For two days in a row, it took me 20 minutes to do my own makeup. I almost never do it without a twist. Continue Reading
Sandy Linter’s book, Makeup Wakeup, Revitalizing Your Look at Any Age, written with Lois Joy Johnson, award-winning journalist and founding beauty editor of MORE Magazine, is a great Holiday gift for you and your girlfriends. This book should be on every woman over 45’s makeup table because it’s a step-by-step, written and photo tutorial about more than just makeup.
The stunning photographs, taken by photographer, Michael Waring, shows Sandy applying makeup to barefaced supermodels like 1010ParkPlace’s own, Kim Alexis, who is featured on the cover.
Starting the week with good news for Pennsylvania. Christie Brinkley’s Bellissima Prosecco has arrived in your state! May you have a million reasons to celebrate with Bellissima! Thank you “Philadelphia Style” for the cover story. The issue is out now, but we did this photo shoot last summer, 2016. Every shot is so beautiful. Sandy Linter, makeup. Mitch Barry, hair. Continue Reading
Middle age kind of snuck up on me, and along the way I neglected to read the memo about thinning hair and eyebrows. One afternoon I was staring at my reflection in the mirror, wondering why everything seemed a bit… off. I looked like myself, only sparse and faded. Later I ran into a friend who’s a few years older. She looked so bright and awake. “I just had my lashes done,” she breathlessly informed me. “Don’t they look great!” She batted her eyes at me, and I had to agree she looked fabulous. Everything about her seemed more vibrant and intense. Of course you know what I did next…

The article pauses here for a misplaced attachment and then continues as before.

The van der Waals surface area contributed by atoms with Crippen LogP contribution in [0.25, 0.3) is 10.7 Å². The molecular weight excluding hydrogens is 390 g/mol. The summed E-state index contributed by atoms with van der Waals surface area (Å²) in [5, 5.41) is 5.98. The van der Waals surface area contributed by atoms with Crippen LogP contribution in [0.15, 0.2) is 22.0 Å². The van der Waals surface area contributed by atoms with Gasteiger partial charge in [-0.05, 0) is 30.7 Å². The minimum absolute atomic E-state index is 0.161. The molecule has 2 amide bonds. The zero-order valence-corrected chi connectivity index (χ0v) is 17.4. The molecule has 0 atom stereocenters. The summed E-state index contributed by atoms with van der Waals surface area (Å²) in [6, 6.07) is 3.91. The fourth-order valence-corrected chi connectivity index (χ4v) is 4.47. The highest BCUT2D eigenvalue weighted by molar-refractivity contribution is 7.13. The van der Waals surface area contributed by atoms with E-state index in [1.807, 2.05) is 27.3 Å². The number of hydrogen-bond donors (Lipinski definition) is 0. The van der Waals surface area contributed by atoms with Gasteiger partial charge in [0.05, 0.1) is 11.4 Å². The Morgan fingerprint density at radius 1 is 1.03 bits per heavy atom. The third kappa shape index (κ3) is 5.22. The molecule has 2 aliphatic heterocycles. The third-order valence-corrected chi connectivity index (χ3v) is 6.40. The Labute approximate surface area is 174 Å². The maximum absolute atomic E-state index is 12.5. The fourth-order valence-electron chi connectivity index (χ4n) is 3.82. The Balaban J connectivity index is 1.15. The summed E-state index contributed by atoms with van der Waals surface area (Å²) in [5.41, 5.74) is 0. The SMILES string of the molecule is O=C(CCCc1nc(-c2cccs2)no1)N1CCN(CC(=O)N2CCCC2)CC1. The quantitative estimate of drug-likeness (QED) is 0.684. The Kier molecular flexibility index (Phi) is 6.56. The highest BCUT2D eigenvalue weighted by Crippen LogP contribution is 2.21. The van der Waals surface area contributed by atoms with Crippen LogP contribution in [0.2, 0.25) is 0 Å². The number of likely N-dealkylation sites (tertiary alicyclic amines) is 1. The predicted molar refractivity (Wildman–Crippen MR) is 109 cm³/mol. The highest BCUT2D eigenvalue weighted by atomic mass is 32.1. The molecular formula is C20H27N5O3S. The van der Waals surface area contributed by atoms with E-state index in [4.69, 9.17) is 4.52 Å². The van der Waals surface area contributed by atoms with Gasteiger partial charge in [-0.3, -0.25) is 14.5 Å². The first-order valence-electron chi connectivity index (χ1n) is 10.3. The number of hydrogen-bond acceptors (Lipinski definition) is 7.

After a 60-minute session that was surprisingly relaxing, I walked out of the salon with a full set of “permanent” eyelash extensions. Continue Reading
Loved working on the Monster Mash photo shoot. Albert Watson, photographer and starring Traci Lords. It was a graveyard smash! Hair by Kerry Warn, styling by Bill Mullen. Continue Reading
I’m reading Keith Richards’ book, LIFE. I’m into the chapter when Keith met Patti. Love this! They actually met at Studio 54 on her birthday in 1979. They’ve been together ever since. It’s a love story like no other. The book is awesome. I started with the hardcover, then it was too big to take with me, so I’m really getting into the softcover. Yes, I know I’m a little late…
Monica Lewinsky is a wonderful, sweet and natural girl. She came to Patrick’s (Demarchelier) studio all alone. At this time she was the most famous woman in NYC. Very calm and relaxed. She was a natural in front of the camera. Love Monica Lewenski. Continue Reading
Since the early 1970s, Sandy Linter’s run with the cool crowd by night, and by day worked with top designers, photographers and models to create the iconic makeup looks for the covers and fashion layouts in magazines like Vogue. As you might expect, Sandy has a treasure trove of photographs. Each week she’ll share her personal scrapbook and comments on 1010 Park Place, a little something she’s calling “Sandy’s Hot Flashes.” Some of her photographs are small Polaroids from the 70s and 80s, some are from magazines and others are recent. They all give us a peek into Sandy’s extraordinary life.
Sandy Linter’s a special talent who’s funny and beautiful and an expert when it comes to makeup, especially on women over 45. She has an enduring spirit, and she knows EVERYONE.
Recently I was at a party where a friend was taking pictures. She had a tip for us on how to pose for the photo. Stick your neck out slightly, and then tilt your head slightly down. Out and down were all I needed to hear. I gave it a try and actually liked the results.
It reminded me of the recent sequel to “My Big Fat Greek Wedding.” When the mother and aunt were having their pictures taken, the aunt said, “I will hold your neck, you hold mine,” It was one of my favorite lines.
I’ve gathered some other tips from the pros on how to pose in pictures. Be sure to click on each link for additional tips.
When most of us think of the word “patina,” we think of the way time has caressed a building or a piece of metal, changing it’s character and often making the object more valuable. One of the things I knew I’d miss most when I sold my ranch earlier this year was the patina of the Little House’s 100-year-old, corrugated tin roof.
There’s something charming about the word “patina.” Wouldn’t it be great if we used patina to describe what happens to us as we age instead of “age spots” and “wrinkles?”